Sickle cell pain might look like ordinary pain, but it might be life-threatening, Odesina cautions. She notes that a sickle cell patient might present with chest pain due to acute chest syndrome or abdominal pain due to splenic sequestration, both of which can be fatal.
• Obtain input from the patient about pain relief.
Sickle cell patients are used to living with chronic pain, so they already will have attempted to manage their acute pain episodes at home for hours or days, says Odesina. "The last place an individual with sickle cell pain wants to be is the ED, because they often don’t get appropriate treatment," she says. "Coming to the ED is their last resort."
At that point, the patient needs immediate pain relief, says Odesina. "This is not a time to worry about addiction," she adds. She recommends assessing the patient’s pain level using age-appropriate pain scales and time frames provided in the guideline. "A misconception is that sickle cell patients fake their pain," she says. "Remember that the patient is the one experiencing the pain, and only the patient can accurately and objectively describe the pain."
When a sickle cell patient requests a specific drug, you might see that as a red flag that the patient is a drug seeker, but this is a mistake, says Odesina. "It actually helps to ask the patient what works for him or her," she stresses.
• Don’t use sedatives and anxiolytics alone to manage pain.
These medications can mask the behavioral response to pain without providing analgesia, says Odesina. If you give a patient morphine, the side effect is drowsiness. The patient may be sleeping, but that doesn’t mean the pain is gone," she adds. Sickle cell patients usually have found ways to adjust and distract themselves, so they may appear stoic, says Odesina. "When they complain, the pain is real," she says. "If they are quiet, that doesn’t mean that their pain is not as bad as a patient who may be screaming and thrashing around."
The guidelines recommend use of nonsteroidal anti-inflammatory drugs or acetaminophen for mild to moderate pain, adding an opioid if it persists, and increasing the opioid strength or dosage as appropriate for moderate-to-severe or persistent pain, says Odesina.
• Advocate for sickle cell patients.
Patients in pain rely on you to advocate for them, says Odesina. "You are the liaison between the patient and the physician, to be sure that the appropriate pain medication is given," she explains. Discuss the use of the guideline with nurses and physicians, hang the chart on the wall of every treatment room, and show the pocket guide to physicians, while pointing out the specific interventions that should be taken, she recommends.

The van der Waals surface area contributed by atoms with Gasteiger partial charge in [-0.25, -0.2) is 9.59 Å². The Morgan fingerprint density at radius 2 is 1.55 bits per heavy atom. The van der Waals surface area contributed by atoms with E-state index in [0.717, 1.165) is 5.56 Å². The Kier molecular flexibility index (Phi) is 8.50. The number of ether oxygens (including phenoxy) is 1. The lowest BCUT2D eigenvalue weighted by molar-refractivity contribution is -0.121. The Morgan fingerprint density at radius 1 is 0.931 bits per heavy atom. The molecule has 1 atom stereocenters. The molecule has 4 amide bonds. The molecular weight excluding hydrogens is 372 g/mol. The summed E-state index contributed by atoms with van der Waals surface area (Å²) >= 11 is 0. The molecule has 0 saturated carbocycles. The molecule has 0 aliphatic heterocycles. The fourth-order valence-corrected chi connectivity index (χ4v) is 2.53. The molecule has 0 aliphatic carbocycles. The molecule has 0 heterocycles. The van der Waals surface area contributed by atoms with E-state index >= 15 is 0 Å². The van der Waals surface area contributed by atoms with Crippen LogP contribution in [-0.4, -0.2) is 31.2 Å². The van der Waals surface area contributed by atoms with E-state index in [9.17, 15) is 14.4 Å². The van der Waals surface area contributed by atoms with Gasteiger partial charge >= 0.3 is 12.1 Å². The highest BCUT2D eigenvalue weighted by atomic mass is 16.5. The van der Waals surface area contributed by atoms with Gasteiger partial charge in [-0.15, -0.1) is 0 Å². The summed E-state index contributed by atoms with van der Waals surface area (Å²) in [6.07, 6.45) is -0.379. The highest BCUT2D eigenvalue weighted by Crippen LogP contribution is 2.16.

A common problem is that patients aren’t given enough medication to hold them until they can see their regular doctors, says Odesina. "ED physicians often don’t give enough, either in quantity or strength. It should be equivalent to the IV they were given in the ED," she says. "When an inadequate prescription is given, you should question it."
Sources and resource
For more information about sickle cell pain management, contact:
• Kim Colonnelli, RN, BSN, MA, Emergency and Trauma Services, Palomar Medical Center, 555 E. Valley Parkway, Escondido, CA 92025. Telephone: (760) 739-3320. Fax: (760) 739-3121. E-mail: [email protected].
• Victoria Odesina, RN, MS, CS, Yale University School of Nursing, ATHENA Project, 100 Church St., New Haven, CT 06536. Telephone: (203) 737-5082. Fax: (203) 737-4480. E-mail: [email protected].
• Allan Platt, PA-C, Program Coordinator, The Georgia Comprehensive Sickle Cell Center, Grady Health System, Atlanta, GA. Telephone: (404) 616-5994. Fax: (404) 616-5998. E-mail: [email protected].
Copies of the Guideline for Management of Acute Pain in Sickle-Cell Disease: Quick Reference Guide for Emergency Department Clinicians are available from the American Pain Society. A pocket guide costs $7.50 for a package of 10 for members and $9 for nonmembers. A wall chart costs $2 for a single copy for members and $2.50 for nonmembers. To order, contact: American Pain Society, 4700 W. Lake Ave., Glenview, IL 60025. Telephone: (847) 375-4715. Press 3. Fax: (877) 734-8758. E-mail: [email protected].
A web site for the Sickle Cell Information Center features extensive resources for sickle cell patients and health care providers (www.emory.edu/PEDS/SICKLE). For more information or to order the resources by mail, contact: The Sickle Cell Information Center, P.O. Box 109, Grady Memorial Hospital, 80 Butler St. S.E., Atlanta, GA 30303. Telephone: (404) 616-3572. Fax: (404) 616-5998. E-mail: [email protected].